THE CONNEXION IS A MONTHLY NEWSPAPER published in France for expats. Last month a foie gras fan wrote to the editor declaring that to say that Pate de Foie Gras was an illness in force-fed geese or ducks was "a blatant
lie." He's wrong. Let us look at foie gras in what might be regarded as the reverse of animal experimentation; for the sake of the animals we can call it human experimentation. Fatty liver occurs in humans, there are three common causes; alcoholic
liver disease, diabetes and obesity.
IN MY LAST VISIT TO THE USA, TO FLORIDA, I was horrified to see whole families, mother, father and two or three children grazing contentedly as they mooched through shopping
malls. Each was carrying a bucket- sized container of cola or the like and munching out of huge bags of chips or some other calorie-packed synthetic delight; one even had two large ice cream cones, whilst licking one she managed with a skill born of practice
to hold on to her bucket and the other cone. Each family member wore a glazed contented look and quite obviously each was morbidly obese.
COULD YOU SAY THEY WERE SUFFERING? No, they weren't, but if you ask, were
they ill? The answer has to be that, yes, they are ill. I am sure that if their livers were scanned every one would show gross fatty infiltration.
FATTY INFILTRATION OF THE LIVER is the beginning of the process
leading to more severe liver disease which culminates in cirrhosis. Obviously geese and ducks don't slurp alcohol and I doubt if they get diabetes. It would also be fair to say that their disease never progresses beyond gross fat infiltration -- they don't
live long enough -- they are slaughtered so that their livers can be taken out, lightly grilled and served as a delicacy.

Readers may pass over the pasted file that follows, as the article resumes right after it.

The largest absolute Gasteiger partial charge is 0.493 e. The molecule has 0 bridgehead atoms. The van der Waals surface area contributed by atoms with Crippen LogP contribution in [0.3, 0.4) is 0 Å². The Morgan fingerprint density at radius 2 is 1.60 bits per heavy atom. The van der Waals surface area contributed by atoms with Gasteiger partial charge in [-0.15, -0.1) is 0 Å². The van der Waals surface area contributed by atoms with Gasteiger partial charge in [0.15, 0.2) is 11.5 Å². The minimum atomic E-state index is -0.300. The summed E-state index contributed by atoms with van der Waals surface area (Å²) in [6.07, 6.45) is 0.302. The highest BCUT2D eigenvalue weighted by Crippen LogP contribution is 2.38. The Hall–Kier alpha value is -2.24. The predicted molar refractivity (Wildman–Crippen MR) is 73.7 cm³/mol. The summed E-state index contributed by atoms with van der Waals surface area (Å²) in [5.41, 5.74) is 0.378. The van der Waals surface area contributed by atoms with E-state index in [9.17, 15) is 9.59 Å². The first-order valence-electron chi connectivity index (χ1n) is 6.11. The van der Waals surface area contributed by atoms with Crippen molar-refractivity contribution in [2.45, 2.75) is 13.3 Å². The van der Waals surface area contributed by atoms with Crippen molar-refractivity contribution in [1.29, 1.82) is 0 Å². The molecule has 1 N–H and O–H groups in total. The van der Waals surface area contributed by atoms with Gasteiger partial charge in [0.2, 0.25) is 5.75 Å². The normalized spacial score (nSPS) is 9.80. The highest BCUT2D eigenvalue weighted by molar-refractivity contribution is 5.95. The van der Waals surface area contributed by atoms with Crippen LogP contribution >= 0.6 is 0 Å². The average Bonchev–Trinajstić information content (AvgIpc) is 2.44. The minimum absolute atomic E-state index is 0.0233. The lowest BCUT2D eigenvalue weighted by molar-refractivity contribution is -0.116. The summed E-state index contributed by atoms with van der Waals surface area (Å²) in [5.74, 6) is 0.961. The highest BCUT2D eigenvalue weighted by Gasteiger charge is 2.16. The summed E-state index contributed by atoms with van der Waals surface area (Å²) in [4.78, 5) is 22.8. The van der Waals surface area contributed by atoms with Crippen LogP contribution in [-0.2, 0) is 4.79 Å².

DO THE GEESE SUFFER? Only if they are forced to live in unhealthy, confined or crowded
conditions. The American family of grazers was not suffering but they weren't enjoying themselves in the sense that you or I would enjoy a good meal, they were satisfying a need which they had acquired through faulty dietary habits. Likewise in defence of
the industry one hears that force-fed free-range geese (they produce the tastiest livers) will, at feeding times, rush to the feeder and open wide their beaks for the insertion of a funnel for the introduction of food under pressure, using a pump or a large
screw -- a system called gavage. Many French will tell you that the geese enjoy it; I don't believe they enjoy their food more than our obese family who temporarily enjoy the pleasurable sensation of fullness but whose lives are dominated by the constant need
to eat. Some states in the US have banned the production of foie gras on humanitarian grounds; can that happen in France? Possibly, but in the distant future. If it was banned now the pro foie gras lobby would be up in arms and the country would be paralysed
by strikes supporting the producteurs.
AS FOR ME? I can live comfortably without the stuff, which I recognise comes from a man-made diseased liver.